Zafar's art is about keeping painting alive by redefining it, by inventing a new vocabulary. In this "Creatively Interactive Paintings" he is the first to replace the canvas by a magnetic surface and vinyl coated magnets are moved around the surface by the viewer - who is now creator - creating abstract or specific forms. Forms are not fixed on his magnetic fields as roles are not fixed, thus breaking one of the oldest and most traditional conventions in art history, the distinction between creator and spectator. Zafar's art is not confined by limitations of any king. It is scientific in nature because it is experimental, it is ephemeral and undergoing continuous change as the spectator can tirelessly create new forms, thus resulting in his art being constantly in a flux, and therefore it is timeless. If as the artist believes there are two periods in painting, the period of creation and the period of function, then his "Creatively Interactive Paintings" fulfill both.
Zafar has realized what artist in the 60's tried to battle, and has made it an advantage in his art. In the 60's the artist realized that once their art work/creation left the studio and entered the system of art distribution or art market (e.g. galleries) and promotion (e.g. art critics, media) the artist had no control over his creation. It could be presented, interpreted, experienced, marketed in anyway the owner found suitable, often disregarding the initial intentions of the artist. Zafar realizing this creates art so that you can be the artist. From the beginning he does not seek to have the power of the creator but entrusts you with it. Imagine an artwork that is not of a specific time, that is not burdened by the biases of the creator, because the creator changes, so that the work is not created by a man or by a woman, but maybe even at times by both. J. F. Lyotard proved by using the example of Marcel Duchamp, the founding father of postmodernism who lived and produced postmodern art in a modernist period, that time is not linear. Time is circular.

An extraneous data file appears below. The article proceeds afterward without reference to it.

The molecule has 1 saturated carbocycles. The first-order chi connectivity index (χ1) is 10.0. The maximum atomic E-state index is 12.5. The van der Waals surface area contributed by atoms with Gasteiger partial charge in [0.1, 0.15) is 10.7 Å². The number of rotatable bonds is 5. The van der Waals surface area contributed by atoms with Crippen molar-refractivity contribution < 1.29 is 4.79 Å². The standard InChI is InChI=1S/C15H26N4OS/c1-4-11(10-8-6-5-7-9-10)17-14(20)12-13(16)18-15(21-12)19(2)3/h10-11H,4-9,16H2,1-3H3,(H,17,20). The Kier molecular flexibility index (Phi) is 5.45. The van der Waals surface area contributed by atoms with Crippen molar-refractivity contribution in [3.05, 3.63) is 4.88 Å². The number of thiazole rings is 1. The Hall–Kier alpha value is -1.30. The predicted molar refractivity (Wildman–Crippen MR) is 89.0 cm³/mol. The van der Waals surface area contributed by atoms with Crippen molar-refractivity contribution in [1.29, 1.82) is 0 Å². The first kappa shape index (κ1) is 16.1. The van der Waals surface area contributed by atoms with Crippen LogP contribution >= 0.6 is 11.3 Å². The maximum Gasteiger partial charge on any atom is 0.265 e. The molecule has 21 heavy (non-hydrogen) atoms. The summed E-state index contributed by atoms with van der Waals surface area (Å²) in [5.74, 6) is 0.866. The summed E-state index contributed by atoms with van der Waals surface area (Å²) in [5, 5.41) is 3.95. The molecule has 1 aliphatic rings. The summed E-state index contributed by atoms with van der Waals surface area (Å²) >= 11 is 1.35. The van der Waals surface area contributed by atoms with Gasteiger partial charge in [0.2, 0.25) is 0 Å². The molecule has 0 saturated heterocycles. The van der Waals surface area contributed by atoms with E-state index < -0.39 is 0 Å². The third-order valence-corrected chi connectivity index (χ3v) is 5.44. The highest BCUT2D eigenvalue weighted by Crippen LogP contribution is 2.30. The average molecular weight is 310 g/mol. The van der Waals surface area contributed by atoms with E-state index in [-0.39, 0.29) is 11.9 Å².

Nikos Giavropoulo's work is a complete cycle. Inspired from famous, mainly classical images in western art history, such as the Madonna and Child, he recreates the image in video art adding motion but also reinterpreting the cliche depiction. The duration of the video work is usually between 15 minutes and from this he prints film stills. The final art product which is the film still, although pop in nature is technically a static image similar at first glance with the initial image he started with, hense the cycle is complete. The work of J. Giavropoulos presents a number of contradictions. This art can be described as "deconstructive" which is to say that the contradictions it enfolds it must use. It uses as methodological tools, the very concepts it calls into question. This is so because a convention, a tradition can only be deconstructed from within. Deconstruction thus becoming reinscription. This work is also referential; it refers to the traditional depictions of the Madonna and Child only to problematize the activity of reference. For example, the Madonna is one of the most common depictions of woman in art history, it is also the only female figure in Christian religion that is glorified and of somewhat equal value as her male counterpart - however it must be emphasized that her value stems only from the fact that she is the mother of Christ and she is not valued as an entity in herself but in relation to Christ. Here Giavropoulos upsets the system of references by depicting an unwedded single mother as a Madonna who is obviously distressed from the weight of baby Christ, thus wears an utterly fake and conventional smile. Thus it is obvious that Giavropoulos' art exists in a web of references, not necessarily located in any one form, medium or site. As the object is destructed so is the subject dislocated and the modernist order of the arts decentered. Such art is thus allegorical in nature dissolving the old order.

Curated by: Olinka Miliaresi Phoka
Artists: Nikos Giavropoulos, Giannis Theodoridis, Omar Zafar.

Opening: Wednesday, October 18, 20:30
Duration: 18 - 28.10.2000

25 A.Metaxa Str.,
106 81 Athens, Greece